The revolution will be televised — on TSN and Rogers Sportsnet.
Big changes are underway in Toronto, where such alterations have been necessary for some time. The arrival of Tim Leiweke, who oversaw the Los Angeles-based group that owned the Lakers, Kings and Galaxy until being hired last month as CEO of Maple Leaf Sports and Entertainment, promises those changes will not be confined to the basketball court — because they can’t be, thanks to the Raptors’ own missteps.
The Raptors have no picks in this year’s NBA draft, the result of some ill-advised dealing that netted them little more than point guard Kyle Lowry. They have a collection of bad contracts, a promising yet unspectacular young player in Jonas Valanciunas and some mid-career types like Landry Fields and DeMar DeRozan, who are far away from fulfilling the potential they once showed.
Worse, the team has an image problem. Perusing the sports pages of Toronto and Canada’s major news websites this week, the only mentions of the Raptors were post mortems pillorying the tenure of outgoing general manager Bryan Colangelo. The Blue Jays and Leafs aren’t the only sports team to let down their city lately.
The removal of Colangelo, who will remain as the team’s president, is a workable first step. Leiweke has promised renewed “accountability” and “new thinking” in the organization, and the team’s next G.M. should reflect that approach. Someone in the mold of Utah’s Dennis Lindsey or Philadelphia’s Sam Hinkie would be perfect, assuming such candidates don’t run away screaming at the sight of Andrea Bargnani and Rudy Gay.
Before any of that can begin, though — Gay and Bargnani are both around for at least two more years, hooray! — the Raptors’ rebuild needs to start in the marketing department, not the basketball personnel department. Leiweke, to his credit, accepts this.
“We absolutely have had conversations about the color and the makeup of our brand, our uniforms and our image,” Leiweke said, according to The Associated Press. “To me, we should be all about the Canadian flag and Canada. We are Toronto’s team, but I think we have to learn how to be Canada’s team.”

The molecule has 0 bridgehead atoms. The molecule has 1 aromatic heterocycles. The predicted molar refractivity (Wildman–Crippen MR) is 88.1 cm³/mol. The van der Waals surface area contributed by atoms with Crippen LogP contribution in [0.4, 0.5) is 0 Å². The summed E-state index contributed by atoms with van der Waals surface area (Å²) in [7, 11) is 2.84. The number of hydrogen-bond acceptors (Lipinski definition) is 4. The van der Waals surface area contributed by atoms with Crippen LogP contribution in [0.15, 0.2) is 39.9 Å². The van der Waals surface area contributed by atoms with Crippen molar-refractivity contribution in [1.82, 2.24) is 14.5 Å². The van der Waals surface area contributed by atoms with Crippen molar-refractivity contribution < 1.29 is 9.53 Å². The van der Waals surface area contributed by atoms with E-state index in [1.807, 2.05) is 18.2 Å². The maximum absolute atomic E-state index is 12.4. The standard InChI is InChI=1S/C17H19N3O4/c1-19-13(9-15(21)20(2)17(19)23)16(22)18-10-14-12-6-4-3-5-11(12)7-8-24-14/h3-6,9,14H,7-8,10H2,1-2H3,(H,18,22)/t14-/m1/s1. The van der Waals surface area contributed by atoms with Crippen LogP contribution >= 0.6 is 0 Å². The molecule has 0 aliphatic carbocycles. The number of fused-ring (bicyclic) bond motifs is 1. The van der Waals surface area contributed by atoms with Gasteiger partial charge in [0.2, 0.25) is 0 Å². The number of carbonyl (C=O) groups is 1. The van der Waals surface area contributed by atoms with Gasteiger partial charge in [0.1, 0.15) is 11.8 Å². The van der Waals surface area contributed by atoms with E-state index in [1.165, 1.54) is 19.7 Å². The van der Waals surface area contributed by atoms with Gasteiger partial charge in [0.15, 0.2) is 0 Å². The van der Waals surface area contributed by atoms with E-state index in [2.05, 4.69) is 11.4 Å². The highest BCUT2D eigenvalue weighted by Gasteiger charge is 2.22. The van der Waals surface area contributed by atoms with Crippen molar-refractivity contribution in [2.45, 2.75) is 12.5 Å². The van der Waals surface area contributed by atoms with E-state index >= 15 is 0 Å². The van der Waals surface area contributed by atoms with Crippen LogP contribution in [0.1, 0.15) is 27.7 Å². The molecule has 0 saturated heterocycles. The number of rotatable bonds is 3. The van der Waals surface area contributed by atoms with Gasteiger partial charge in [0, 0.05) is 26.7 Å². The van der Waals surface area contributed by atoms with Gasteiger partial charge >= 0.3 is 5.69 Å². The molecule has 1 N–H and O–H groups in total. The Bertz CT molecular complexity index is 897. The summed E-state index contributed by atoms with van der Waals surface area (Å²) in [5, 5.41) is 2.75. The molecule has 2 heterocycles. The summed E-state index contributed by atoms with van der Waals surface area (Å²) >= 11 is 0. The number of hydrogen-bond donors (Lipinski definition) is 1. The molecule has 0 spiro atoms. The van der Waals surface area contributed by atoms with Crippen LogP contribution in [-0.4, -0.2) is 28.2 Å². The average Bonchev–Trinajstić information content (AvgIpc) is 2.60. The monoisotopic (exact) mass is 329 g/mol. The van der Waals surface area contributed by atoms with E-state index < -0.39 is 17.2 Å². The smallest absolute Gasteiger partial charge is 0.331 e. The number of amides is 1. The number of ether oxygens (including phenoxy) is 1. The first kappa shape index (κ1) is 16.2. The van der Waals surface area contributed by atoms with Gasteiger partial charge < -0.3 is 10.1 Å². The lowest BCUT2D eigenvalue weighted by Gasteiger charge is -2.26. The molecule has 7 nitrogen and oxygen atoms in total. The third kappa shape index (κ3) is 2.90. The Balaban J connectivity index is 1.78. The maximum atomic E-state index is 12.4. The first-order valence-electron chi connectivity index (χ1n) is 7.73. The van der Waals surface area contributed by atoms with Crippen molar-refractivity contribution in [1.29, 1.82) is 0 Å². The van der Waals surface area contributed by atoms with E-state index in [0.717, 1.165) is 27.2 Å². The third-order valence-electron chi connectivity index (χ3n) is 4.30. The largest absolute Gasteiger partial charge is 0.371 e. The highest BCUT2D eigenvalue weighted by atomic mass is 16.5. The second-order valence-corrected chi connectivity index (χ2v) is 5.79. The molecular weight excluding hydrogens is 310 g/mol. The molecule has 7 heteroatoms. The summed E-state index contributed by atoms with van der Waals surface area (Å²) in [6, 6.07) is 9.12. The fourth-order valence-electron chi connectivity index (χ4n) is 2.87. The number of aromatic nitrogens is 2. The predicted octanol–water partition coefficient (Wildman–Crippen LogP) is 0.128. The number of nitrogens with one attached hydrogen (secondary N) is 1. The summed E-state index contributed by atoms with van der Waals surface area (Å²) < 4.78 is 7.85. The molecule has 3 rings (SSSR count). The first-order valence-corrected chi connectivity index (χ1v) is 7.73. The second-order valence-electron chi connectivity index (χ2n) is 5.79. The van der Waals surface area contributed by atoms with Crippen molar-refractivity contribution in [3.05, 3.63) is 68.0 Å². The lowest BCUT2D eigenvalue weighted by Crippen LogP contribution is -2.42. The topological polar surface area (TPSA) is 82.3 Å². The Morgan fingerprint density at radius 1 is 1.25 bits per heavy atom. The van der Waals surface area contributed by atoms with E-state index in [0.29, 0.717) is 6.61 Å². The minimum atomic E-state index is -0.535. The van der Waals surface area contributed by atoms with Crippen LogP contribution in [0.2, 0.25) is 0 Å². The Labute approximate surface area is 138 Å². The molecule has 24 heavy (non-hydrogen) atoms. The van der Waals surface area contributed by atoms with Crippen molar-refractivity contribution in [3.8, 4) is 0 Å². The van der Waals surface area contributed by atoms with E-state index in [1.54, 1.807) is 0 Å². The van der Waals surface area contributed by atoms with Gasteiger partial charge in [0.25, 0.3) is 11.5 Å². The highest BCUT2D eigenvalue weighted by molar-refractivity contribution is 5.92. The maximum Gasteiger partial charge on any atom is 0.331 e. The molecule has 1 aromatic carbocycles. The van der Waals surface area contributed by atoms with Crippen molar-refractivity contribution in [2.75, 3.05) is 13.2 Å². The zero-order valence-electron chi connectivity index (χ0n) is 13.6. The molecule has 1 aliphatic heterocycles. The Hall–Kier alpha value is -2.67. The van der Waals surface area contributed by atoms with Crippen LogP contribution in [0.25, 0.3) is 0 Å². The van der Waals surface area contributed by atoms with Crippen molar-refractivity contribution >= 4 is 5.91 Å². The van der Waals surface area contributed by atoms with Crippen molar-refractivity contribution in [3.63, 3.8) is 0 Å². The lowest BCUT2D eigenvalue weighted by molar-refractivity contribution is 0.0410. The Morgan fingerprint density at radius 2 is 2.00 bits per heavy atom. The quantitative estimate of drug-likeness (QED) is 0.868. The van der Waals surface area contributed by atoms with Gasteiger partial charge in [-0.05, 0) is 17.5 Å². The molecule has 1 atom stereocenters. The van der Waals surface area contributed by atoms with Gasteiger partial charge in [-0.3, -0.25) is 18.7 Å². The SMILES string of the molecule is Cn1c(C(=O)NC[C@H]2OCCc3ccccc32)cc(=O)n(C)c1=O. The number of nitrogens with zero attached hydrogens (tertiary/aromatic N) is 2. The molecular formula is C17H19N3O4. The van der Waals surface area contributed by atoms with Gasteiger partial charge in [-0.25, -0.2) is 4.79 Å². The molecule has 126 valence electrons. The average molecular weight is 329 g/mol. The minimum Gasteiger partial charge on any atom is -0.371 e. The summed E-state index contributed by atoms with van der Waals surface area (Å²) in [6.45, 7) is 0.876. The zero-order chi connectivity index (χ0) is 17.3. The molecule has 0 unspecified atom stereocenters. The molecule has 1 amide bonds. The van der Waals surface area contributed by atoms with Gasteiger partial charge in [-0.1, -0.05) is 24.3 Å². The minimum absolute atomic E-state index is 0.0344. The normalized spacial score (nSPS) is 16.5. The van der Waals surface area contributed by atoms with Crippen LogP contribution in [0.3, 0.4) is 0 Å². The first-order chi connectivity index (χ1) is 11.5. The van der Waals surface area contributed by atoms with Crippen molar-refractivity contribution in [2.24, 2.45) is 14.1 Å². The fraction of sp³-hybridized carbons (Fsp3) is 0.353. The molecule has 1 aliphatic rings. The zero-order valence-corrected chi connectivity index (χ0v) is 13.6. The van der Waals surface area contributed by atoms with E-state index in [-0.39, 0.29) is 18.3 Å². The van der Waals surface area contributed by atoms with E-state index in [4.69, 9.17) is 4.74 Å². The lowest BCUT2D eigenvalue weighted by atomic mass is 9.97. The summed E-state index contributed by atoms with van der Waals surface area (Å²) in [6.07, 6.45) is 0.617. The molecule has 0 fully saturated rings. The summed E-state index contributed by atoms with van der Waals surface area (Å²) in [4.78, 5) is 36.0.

In an era when renaming teams is the hot new thing, the Raptors’ name should be the next to go. Chosen solely due to the dinosaur’s popularity in 1995 as a result of the blockbuster movie Jurassic Park, the mascot has no historic connection to the city and has not been entrenched long enough to establish a deep connection with the team’s fans. As dedicated as some Torontonians are in supporting their team, which was 13th in the NBA last season despite the Raptors tying for the league’s 11th-worst record, ditching the Raptors nickname would not be nearly as controversial in Toronto as similarly oxymoronic name changes would be in Los Angeles or Utah.
There is no evidence Leiweke has gone so far as to explore losing the “Raptors” moniker, but the fact that he is rethinking the franchise’s brand provides some burgeoning hope for the team’s fan base. This sort of long-term planning has been absent from Raptors leadership for too long, Colangelo’s 2005 NBA Executive of the Year Award notwithstanding. They keep getting saddled with flawed players like Gay, Bargnani and DeRozan on multi-year deals, but it is crucial for the Raptors to recognize that they need a vision for the organization, not just the roster. There is a disconnect between the amount of support the Raptors get from their community, and how much support outsiders perceive they get from their community that causes the Raptors to be viewed as an afterthought rather than as “Canada’s team.”
The Grizzlies’ move from Vancouver in 2001, as well as a series of exoduses by major players from Toronto, created the misconception that pro basketball in Canada was dying. It isn’t. It has simply been in stasis for most of the last decade as the Raptors franchise struggled to find its identity. Soon, it may get its claws into an identity its fans, its city and its country can appreciate.